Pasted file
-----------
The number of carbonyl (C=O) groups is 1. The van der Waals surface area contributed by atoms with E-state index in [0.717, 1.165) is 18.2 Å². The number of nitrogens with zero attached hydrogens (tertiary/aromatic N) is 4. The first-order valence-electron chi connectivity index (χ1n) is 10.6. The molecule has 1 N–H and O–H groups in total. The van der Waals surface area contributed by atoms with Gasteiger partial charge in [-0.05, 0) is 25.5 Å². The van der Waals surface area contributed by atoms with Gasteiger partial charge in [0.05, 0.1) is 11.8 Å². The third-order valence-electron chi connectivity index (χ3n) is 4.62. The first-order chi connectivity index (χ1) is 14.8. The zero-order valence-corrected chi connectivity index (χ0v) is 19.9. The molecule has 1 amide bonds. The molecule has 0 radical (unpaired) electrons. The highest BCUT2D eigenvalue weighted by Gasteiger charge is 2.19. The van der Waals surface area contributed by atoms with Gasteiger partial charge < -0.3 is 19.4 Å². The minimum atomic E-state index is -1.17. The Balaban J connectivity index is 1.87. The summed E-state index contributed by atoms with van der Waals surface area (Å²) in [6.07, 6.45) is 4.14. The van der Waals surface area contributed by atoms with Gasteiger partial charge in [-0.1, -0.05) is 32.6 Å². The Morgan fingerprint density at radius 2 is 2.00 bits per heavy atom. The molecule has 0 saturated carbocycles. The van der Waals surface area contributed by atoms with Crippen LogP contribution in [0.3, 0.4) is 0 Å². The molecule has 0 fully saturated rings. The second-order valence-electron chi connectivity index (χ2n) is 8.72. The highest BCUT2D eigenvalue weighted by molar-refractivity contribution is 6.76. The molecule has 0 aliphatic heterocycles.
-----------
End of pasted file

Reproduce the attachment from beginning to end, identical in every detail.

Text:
The number of carbonyl (C=O) groups is 1. The van der Waals surface area contributed by atoms with E-state index in [0.717, 1.165) is 18.2 Å². The number of nitrogens with zero attached hydrogens (tertiary/aromatic N) is 4. The first-order valence-electron chi connectivity index (χ1n) is 10.6. The molecule has 1 N–H and O–H groups in total. The van der Waals surface area contributed by atoms with Gasteiger partial charge in [-0.05, 0) is 25.5 Å². The van der Waals surface area contributed by atoms with Gasteiger partial charge in [0.05, 0.1) is 11.8 Å². The third-order valence-electron chi connectivity index (χ3n) is 4.62. The first-order chi connectivity index (χ1) is 14.8. The zero-order valence-corrected chi connectivity index (χ0v) is 19.9. The molecule has 1 amide bonds. The molecule has 0 radical (unpaired) electrons. The highest BCUT2D eigenvalue weighted by Gasteiger charge is 2.19. The van der Waals surface area contributed by atoms with Gasteiger partial charge < -0.3 is 19.4 Å². The minimum atomic E-state index is -1.17. The Balaban J connectivity index is 1.87. The summed E-state index contributed by atoms with van der Waals surface area (Å²) in [6.07, 6.45) is 4.14. The van der Waals surface area contributed by atoms with Gasteiger partial charge in [-0.1, -0.05) is 32.6 Å². The Morgan fingerprint density at radius 2 is 2.00 bits per heavy atom. The molecule has 0 saturated carbocycles. The van der Waals surface area contributed by atoms with Crippen LogP contribution in [0.3, 0.4) is 0 Å². The molecule has 0 fully saturated rings. The second-order valence-electron chi connectivity index (χ2n) is 8.72. The highest BCUT2D eigenvalue weighted by molar-refractivity contribution is 6.76. The molecule has 0 aliphatic heterocycles.